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Sawtelle Boulevard 

Unrolling American Japanese food history on the Westside

Wednesday, Feb 10 1999
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Illustration by Patricia Lanquedoc

For years I thought the only place to get authentic Japanese food in L.A. was in Gardena, or maybe on the third floor of Little Tokyo’s Yaohan Plaza. The food snob in me lived to drive at least 50 miles to find obscure places with hand-cut green-tea-flavored soba noodles, or 20 varieties of fresh seaweed salad. When I complained to Yasuko, my Japanese friend, about having to schlep downtown to get matsutake mushrooms, she sent me straight to Sawtelle Boulevard, also known as Little Tokyo West.

Of course she was right. I found those matsutakes and then walked up Sawtelle to take a look at the new multistory mini-mall going up on the corner of Olympic. The three-block area I had once identified with old-fashioned sukiyaki and tempura combos had evolved into a high-density Tokyo-style restaurant row, a sort of concentrated version of Gardena moved north. I noticed a Japanese pub serving rare artisinal sakes and barbecued eel liver sitting near a smoky, jam-packed yakitori bar across the street from a sleek wood-and-glass Art Moderne–looking shabu shabu place. And Futaba, the old sukiyaki restaurant, was now Asahi Ramen.

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Yet evidence of an old Japanese neighborhood, established circa 1910, still exists in the faded storefronts of remaining small family businesses such as Yamaguchi’s Japanese variety store and O-Sho restaurant. Bonsai nurseries are still doing business, including Hashimoto’s, which opened in 1925.

"My uncle built this building in 1939," says Don Sakai, owner of Satsuma Imports. "My mom worked in the beauty shop next door, and the room we’re standing in now was a fish market," Sakai tells me as he pads around his shop in a puffy down vest to ward off the morning chill. Sakai is the antithesis of a stereotypical blue-suited Japanese businessman. Mainlining something in a paper cup from Starbucks, he talks about prewar days, when boarding houses and a few coffee shops with nominal Japanese dishes catered to unmarried male laborers. An inevitable Chinese greasy spoon was the most exotic thing on the street.

Sakai tells me the older Issei (first-generation immigrants) — and their children, like him, the Nisei — have seen this patch of West L.A. through all the pivotal periods of Japanese-American life: from the era when Issei were legally denied the right to own property in the ’20s, to the ’80s surge of new Japanese immigrants and multinational corporate employees who would radically alter the style of Japanese food in the city. Sawtelle, it seems, is the embodiment of L.A.’s Japanese-American food evolution.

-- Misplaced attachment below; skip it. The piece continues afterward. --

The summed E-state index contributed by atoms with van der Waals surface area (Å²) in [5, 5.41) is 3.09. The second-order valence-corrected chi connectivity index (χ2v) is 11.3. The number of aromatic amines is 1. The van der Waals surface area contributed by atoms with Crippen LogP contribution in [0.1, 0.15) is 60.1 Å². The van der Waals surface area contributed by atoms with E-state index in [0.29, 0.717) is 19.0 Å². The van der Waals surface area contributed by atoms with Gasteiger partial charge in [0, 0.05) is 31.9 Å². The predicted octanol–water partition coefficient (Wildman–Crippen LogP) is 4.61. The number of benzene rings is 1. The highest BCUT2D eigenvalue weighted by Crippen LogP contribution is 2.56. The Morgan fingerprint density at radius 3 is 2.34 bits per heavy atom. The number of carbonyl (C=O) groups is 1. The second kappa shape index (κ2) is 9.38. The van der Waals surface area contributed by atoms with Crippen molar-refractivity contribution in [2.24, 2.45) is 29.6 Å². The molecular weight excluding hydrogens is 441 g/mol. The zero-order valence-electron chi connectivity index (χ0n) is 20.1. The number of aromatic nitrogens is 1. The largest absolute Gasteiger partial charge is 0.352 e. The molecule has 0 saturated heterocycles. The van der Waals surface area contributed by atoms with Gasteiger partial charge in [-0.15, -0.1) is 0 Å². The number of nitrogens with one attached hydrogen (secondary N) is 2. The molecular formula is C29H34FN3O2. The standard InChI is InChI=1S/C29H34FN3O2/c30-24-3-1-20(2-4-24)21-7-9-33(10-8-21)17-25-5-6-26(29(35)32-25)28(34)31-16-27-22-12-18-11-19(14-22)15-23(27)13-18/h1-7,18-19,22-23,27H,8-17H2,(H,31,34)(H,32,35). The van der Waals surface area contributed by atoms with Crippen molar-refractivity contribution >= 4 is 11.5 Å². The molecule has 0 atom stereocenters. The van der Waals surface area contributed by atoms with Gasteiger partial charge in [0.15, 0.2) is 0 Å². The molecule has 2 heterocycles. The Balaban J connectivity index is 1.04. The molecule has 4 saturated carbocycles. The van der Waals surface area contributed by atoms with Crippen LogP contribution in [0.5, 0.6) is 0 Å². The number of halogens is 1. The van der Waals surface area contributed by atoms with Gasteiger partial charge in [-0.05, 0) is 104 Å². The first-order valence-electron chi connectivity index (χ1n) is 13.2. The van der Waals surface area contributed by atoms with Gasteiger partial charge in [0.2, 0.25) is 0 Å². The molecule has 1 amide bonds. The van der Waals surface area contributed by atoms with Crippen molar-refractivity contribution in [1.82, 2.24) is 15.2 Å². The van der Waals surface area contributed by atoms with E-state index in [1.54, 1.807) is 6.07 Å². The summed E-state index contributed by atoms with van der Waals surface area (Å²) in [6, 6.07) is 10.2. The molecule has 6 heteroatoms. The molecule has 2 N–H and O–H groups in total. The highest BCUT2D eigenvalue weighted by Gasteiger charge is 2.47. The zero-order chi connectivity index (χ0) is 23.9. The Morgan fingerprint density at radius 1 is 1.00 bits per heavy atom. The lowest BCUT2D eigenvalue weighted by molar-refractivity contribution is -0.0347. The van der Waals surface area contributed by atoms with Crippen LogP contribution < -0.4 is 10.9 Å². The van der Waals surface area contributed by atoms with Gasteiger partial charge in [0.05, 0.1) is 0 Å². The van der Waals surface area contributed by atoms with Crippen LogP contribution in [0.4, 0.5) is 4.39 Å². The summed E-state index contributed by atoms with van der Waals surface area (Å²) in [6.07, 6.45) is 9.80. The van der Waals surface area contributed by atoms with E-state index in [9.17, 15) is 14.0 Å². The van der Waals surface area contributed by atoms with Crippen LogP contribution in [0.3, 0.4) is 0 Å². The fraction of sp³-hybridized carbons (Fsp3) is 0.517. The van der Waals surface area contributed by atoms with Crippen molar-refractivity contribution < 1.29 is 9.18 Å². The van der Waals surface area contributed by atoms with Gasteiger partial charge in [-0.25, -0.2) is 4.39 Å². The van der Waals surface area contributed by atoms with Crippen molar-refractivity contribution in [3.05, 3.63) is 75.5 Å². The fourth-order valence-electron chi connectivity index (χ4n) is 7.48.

To delve deeper into the street’s past, I take Sakai’s suggestion and drop by the seniors’ lunch at the 73-year-old Japanese Institute of Sawtelle just as a lively bingo game is winding down. I’m intrigued by the old photos of Boy Scout troops, neighborhood baseball teams, men in judo clothes and children lined up for their Japanese-language class in prim, ’30s-era school uniforms. Institute regulars seem hesitant to talk to me until I ask whether they still eat Japanese food today.

Among the group is Marjorie Nakagiri-Morikawa, a minute, cheery woman of 77 whose Issei father farmed land in the Venice-Palms area, having arrived in 1924. "There were many vegetable and flower farms all around West L.A. in those early days," Morikawa explains. "At first, my father used horses for the plowing. And we still had only cold running water, outhouses and an ice box for refrigeration." Morikawa’s family grew lima beans and assorted vegetables, most of which went to Central Market in the L.A. produce district, where Japanese controlled about 75 percent of the city’s produce.

Stories throughout the afternoon describe how these Nisei acquired a sense of their Americanized Japanese culture via the food served at their family tables. Sachiko Ota, 69, a former bookkeeper with Yamato restaurant in Century City, remembers the groceries at Lucky Market on Sawtelle (unrelated to today’s Lucky’s chain). It carried American foods, and a selection of imported items that attempted to bring the taste of home to older Issei.

"Everything came by cargo ship, so it was either canned or dried," says Noritoshi Kanai, president of Mutual Trading Co., a food importer open in L.A. since 1926. Some products were not particularly successful. "I remember the canned fish cake. It was awful," complains Yoko Nishijima, a Japanese food-marketing expert in her late 60s.

Nisei children got a simplified version of Japanese cuisine. "We just had the basics — nappa, daikon, tofu, miso and shoyu, all grown or made here," says Ota. "We grew up eating miso soup and rice with tsukemono [pickles] for breakfast, but also iceberg lettuce, peanut-butter-and-jam sandwiches and Jell-O," Morikawa adds. Ota, who grew up in the ’30s a block away from Sawtelle, developed a typical Nisei palate. "I’m not keen on strict Japanese food," she admits. "You know, stuff like the kazunoko that’s served for New Year."

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